Text by Patrick Eakin Young and Orlando Wells
Commissioned by Erratica
Chamber Opera for five voices and electronics
Finally, and most enigmatically, came Christopher Mayo’s The Tall Office Building Artistically Considered. It began as an intoned narrative about the disappearance of an architectural photographer in 1972 Chicago, but then broadened to take in not just the events in his life but an elegiac lament for outmoded American buildings ruthlessly destroyed by the wreckers’ ball, with reference to the paintings of Edward Hopper and much else. That may read like a muddle: in reality it was cogent, haunting and, at the end, desperately poignant.
— Richard Morrison, The Times (June 11, 2014)
The Tall Office Building Artistically Considered by Christopher Mayo (b1980), maintained the evening’s high standard, adding recorded sounds and including a creative visual homage to Edward Hopper’s Morning Sun (1952).
— Fiona Maddocks, The Guardian (June 15, 2014)
The exhausted post-orgy scene is seamlessly followed by a redressing and presentation of a mystery concerning the disappearance of an architectural photographer. ‘The Tall Office Building Artistically Considered’ by Christopher Mayo is read between the performers like a noir-style novella; as before the vocal music builts from speech to ensemble singing. It all ends with a humming chorus in compliment to the broadcast electronica.
— Jonathan Lennie, Time Out London (May 23, 2014)
The Tall Office Building Artistically Considered concerned a photographer’s tragic obsession with the skyscrapers of Louis Henry Sullivan, interwoven with the figure of the lonely woman in Edward Hopper’s Hotel Room. While Christopher Mayo’s score was a deft mix of documentary, pulsating drones, electric guitar and sparing percussion sounds, Turk’s designs communicated the vertiginous towers rising in projections. The search for his body acquires a strangely gripping tension, with dialogue sung in the style of Adam Cork’s London Road.
— Helen Wallace, Classical-music.com/BBC Music Magazine (June 16, 2014)
The Tall Office Building Artistically Considered utilises ‘voice’ as reportage in a delicate and haunting account of the real-life disappearance of an architectural photographer…A Party and The Tall Office Building are genre-exploding delights that succeed in provoking new and exhilarating possibilities for the form.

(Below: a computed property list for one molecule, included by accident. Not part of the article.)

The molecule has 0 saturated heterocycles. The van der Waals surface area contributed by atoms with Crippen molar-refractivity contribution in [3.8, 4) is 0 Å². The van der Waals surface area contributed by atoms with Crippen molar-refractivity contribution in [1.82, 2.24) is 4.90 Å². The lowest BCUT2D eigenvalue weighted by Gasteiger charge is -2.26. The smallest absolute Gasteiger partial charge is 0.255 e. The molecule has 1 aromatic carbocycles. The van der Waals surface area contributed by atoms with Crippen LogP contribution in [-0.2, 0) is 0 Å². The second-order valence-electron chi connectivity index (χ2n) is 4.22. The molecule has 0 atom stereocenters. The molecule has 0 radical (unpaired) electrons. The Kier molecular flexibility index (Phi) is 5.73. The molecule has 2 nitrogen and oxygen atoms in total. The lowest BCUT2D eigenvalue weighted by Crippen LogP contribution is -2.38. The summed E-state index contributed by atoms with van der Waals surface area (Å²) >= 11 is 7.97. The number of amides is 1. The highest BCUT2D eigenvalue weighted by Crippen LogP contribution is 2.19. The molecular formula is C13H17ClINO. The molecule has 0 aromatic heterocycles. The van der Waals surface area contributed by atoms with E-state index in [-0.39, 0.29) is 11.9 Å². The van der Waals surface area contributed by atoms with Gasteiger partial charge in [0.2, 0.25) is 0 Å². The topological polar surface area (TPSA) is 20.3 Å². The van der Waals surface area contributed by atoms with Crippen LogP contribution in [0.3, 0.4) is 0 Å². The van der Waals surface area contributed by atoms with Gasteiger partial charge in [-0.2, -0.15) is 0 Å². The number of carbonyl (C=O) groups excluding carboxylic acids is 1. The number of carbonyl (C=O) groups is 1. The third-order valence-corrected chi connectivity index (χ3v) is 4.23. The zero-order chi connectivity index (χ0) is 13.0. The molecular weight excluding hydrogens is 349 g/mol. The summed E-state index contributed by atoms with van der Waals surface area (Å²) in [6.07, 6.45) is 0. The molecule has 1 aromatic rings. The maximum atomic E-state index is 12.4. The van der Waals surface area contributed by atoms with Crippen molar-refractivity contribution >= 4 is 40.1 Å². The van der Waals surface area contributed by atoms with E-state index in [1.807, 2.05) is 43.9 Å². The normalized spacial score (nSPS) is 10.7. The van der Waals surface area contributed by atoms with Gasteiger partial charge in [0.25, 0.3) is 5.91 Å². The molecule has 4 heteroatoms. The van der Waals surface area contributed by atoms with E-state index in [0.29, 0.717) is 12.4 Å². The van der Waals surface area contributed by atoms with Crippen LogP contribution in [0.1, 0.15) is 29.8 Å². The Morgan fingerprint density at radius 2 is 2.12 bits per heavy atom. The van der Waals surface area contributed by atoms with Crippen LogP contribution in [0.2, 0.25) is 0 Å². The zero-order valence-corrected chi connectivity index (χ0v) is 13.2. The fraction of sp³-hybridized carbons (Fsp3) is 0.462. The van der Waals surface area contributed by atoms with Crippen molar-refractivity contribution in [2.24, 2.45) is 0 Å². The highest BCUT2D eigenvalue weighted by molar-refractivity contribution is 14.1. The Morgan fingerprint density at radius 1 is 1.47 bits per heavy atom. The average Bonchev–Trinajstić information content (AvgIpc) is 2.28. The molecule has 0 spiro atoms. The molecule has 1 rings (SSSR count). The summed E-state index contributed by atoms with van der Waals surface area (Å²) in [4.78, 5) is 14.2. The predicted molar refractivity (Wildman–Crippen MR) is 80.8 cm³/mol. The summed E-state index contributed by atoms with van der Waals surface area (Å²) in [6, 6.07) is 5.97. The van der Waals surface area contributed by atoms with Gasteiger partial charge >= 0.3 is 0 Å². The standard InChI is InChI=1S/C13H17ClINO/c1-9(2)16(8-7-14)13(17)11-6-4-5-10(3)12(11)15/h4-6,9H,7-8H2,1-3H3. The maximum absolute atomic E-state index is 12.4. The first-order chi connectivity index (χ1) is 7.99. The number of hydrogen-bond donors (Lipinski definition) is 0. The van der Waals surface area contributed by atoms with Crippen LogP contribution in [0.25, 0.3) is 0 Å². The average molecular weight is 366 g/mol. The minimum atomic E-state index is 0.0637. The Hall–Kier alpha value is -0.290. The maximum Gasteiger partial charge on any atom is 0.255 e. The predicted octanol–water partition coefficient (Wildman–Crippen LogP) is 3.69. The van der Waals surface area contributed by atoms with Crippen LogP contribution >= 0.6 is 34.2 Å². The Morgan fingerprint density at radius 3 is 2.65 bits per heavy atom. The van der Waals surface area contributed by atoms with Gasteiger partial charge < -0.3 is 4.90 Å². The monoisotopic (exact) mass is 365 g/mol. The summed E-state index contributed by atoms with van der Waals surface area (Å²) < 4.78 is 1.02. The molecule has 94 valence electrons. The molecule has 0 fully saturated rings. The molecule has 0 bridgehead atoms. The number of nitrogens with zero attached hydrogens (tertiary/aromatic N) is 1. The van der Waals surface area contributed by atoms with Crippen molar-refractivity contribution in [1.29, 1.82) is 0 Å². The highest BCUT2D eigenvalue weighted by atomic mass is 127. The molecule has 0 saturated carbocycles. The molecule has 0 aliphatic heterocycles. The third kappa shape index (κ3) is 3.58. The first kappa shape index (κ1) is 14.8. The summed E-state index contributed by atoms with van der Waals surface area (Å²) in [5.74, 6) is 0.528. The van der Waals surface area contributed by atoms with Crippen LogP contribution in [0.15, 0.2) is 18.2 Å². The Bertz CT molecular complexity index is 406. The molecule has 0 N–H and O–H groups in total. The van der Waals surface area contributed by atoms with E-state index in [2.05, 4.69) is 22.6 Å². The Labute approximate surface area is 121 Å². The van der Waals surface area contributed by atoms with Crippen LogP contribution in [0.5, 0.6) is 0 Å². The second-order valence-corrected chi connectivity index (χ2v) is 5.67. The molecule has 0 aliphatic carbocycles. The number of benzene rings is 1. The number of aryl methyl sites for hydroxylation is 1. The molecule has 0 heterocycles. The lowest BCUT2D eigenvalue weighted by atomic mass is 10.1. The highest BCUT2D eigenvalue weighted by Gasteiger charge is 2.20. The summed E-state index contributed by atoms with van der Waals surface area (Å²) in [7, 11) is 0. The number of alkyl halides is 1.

— Lee Anderson, A Younger Theatre (June 1, 2014)
I first encountered the story of Richard Nickel in a poem by Jonathan Williams. The poem is extremely short and consists entirely of found text from the writings of architect Louis Sullivan:
a flower appears
amid the leaves
of its parents plant
It’s fitting that this poem about Nickel is expressed exclusively through the words of Sullivan. Nickel’s life work was the photographic documentation of Sullivan’s buildings and in each of the photographs, we see the artistry of Sullivan expressed through the lens of Nickel. Nickel’s own voice is subsumed by Sullivan’s in these wide shots of grand victorian banks and theatres and close ups of intensely detailed architectural ornament. But the photographs have both a real human warmth and an incisive clarity that are clearly the work of Nickel. This piece is an attempt to reveal something of this personality behind the photographs.
The Tall Office Building Artistically Considered is also the title of a seminal 1896 essay by Louis Sullivan.
The electronic accompaniment in this piece is drawn from a narrow array of sound sources, specifically the Billboard US #1 Hits from dates pertinent to the narrative. Richard Nickel was married to his first wife, Adrienne, on June 10th 1950 and the Billboard #1 Hit on this date was “Sentimental Me” performed by the Ames Brothers. The sounds drawn from “Sentimental Me” represent the past, and accompany all discussion of events preceding Nickel’s disappearance. Nickel was due to marry his second wife, Carol, on June 10th 1972 and the Billboard #1 Hit on this date was “The Candy Man” performed by Sammy Davis Jr. The sounds drawn from “The Candy Man” represent the future and accompany all discussion of events after Nickel’s death. The majority of the narrative concerns the dates between Nickel’s disappearance on April 13th 1972 and the discovery of his body on May 9th 1972. The Billboard #1 Hits on these dates were “A Horse with No Name” by America and “The First Time Ever I Saw Your Face” performed by Roberta Flack. The sounds drawn from these two songs constantly alternate and represent the uncertainty of Nickel’s fate for the twenty six days that his body remained undiscovered.
The only additional sound source is a brief audio clip of Nickel’s friend and fellow preservationist John Vinci. He describes his efforts to find Nickel, searching through the rubble of the part-demolished Stock Exchange: “…and it was raining and damp and we were, y’know, walking around saying ‘Richard, Richard.’ No Richard, and then we found his camera and hat, I think. And his suitcase.”
May 17 – June 7, 2014 (21 performances) - Erratica, The Print Room, London, UK
June 9-10 2014 (4 performances) - Erratica, Spitalfields Summer Festival, Wilton’s Music Hall, London, UK